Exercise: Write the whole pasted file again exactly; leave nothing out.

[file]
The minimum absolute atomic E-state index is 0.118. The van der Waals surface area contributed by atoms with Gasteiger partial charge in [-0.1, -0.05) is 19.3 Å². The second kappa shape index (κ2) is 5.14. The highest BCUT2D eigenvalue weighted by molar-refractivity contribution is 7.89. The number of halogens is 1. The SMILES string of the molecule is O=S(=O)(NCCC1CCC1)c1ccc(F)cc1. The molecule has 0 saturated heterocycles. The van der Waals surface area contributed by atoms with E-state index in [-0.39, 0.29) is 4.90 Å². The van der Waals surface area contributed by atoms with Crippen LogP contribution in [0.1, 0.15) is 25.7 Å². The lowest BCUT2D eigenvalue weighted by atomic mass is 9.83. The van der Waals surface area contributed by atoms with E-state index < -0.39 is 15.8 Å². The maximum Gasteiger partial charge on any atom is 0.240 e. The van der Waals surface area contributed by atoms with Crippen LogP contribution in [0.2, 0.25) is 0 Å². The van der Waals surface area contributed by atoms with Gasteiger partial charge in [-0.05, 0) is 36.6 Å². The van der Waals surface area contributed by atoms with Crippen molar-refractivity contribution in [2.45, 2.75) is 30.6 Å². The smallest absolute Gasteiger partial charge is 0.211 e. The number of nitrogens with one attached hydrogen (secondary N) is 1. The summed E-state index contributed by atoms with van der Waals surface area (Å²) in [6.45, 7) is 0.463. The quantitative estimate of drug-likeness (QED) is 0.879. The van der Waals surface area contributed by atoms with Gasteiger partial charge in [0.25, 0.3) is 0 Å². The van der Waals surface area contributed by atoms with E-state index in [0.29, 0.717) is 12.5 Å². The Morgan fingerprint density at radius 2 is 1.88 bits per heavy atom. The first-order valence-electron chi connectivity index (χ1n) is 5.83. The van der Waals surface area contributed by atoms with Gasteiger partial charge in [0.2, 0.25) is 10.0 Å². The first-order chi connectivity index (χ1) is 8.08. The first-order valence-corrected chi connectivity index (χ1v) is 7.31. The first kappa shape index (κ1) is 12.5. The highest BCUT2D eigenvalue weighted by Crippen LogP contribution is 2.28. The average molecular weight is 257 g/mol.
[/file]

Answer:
The minimum absolute atomic E-state index is 0.118. The van der Waals surface area contributed by atoms with Gasteiger partial charge in [-0.1, -0.05) is 19.3 Å². The second kappa shape index (κ2) is 5.14. The highest BCUT2D eigenvalue weighted by molar-refractivity contribution is 7.89. The number of halogens is 1. The SMILES string of the molecule is O=S(=O)(NCCC1CCC1)c1ccc(F)cc1. The molecule has 0 saturated heterocycles. The van der Waals surface area contributed by atoms with E-state index in [-0.39, 0.29) is 4.90 Å². The van der Waals surface area contributed by atoms with Crippen LogP contribution in [0.1, 0.15) is 25.7 Å². The lowest BCUT2D eigenvalue weighted by atomic mass is 9.83. The van der Waals surface area contributed by atoms with E-state index < -0.39 is 15.8 Å². The maximum Gasteiger partial charge on any atom is 0.240 e. The van der Waals surface area contributed by atoms with Crippen LogP contribution in [0.2, 0.25) is 0 Å². The van der Waals surface area contributed by atoms with Gasteiger partial charge in [-0.05, 0) is 36.6 Å². The van der Waals surface area contributed by atoms with Crippen molar-refractivity contribution in [2.45, 2.75) is 30.6 Å². The smallest absolute Gasteiger partial charge is 0.211 e. The number of nitrogens with one attached hydrogen (secondary N) is 1. The summed E-state index contributed by atoms with van der Waals surface area (Å²) in [6.45, 7) is 0.463. The quantitative estimate of drug-likeness (QED) is 0.879. The van der Waals surface area contributed by atoms with Gasteiger partial charge in [0.25, 0.3) is 0 Å². The van der Waals surface area contributed by atoms with E-state index in [0.29, 0.717) is 12.5 Å². The Morgan fingerprint density at radius 2 is 1.88 bits per heavy atom. The first-order valence-electron chi connectivity index (χ1n) is 5.83. The van der Waals surface area contributed by atoms with Gasteiger partial charge in [0.2, 0.25) is 10.0 Å². The first-order chi connectivity index (χ1) is 8.08. The first-order valence-corrected chi connectivity index (χ1v) is 7.31. The first kappa shape index (κ1) is 12.5. The highest BCUT2D eigenvalue weighted by Crippen LogP contribution is 2.28. The average molecular weight is 257 g/mol.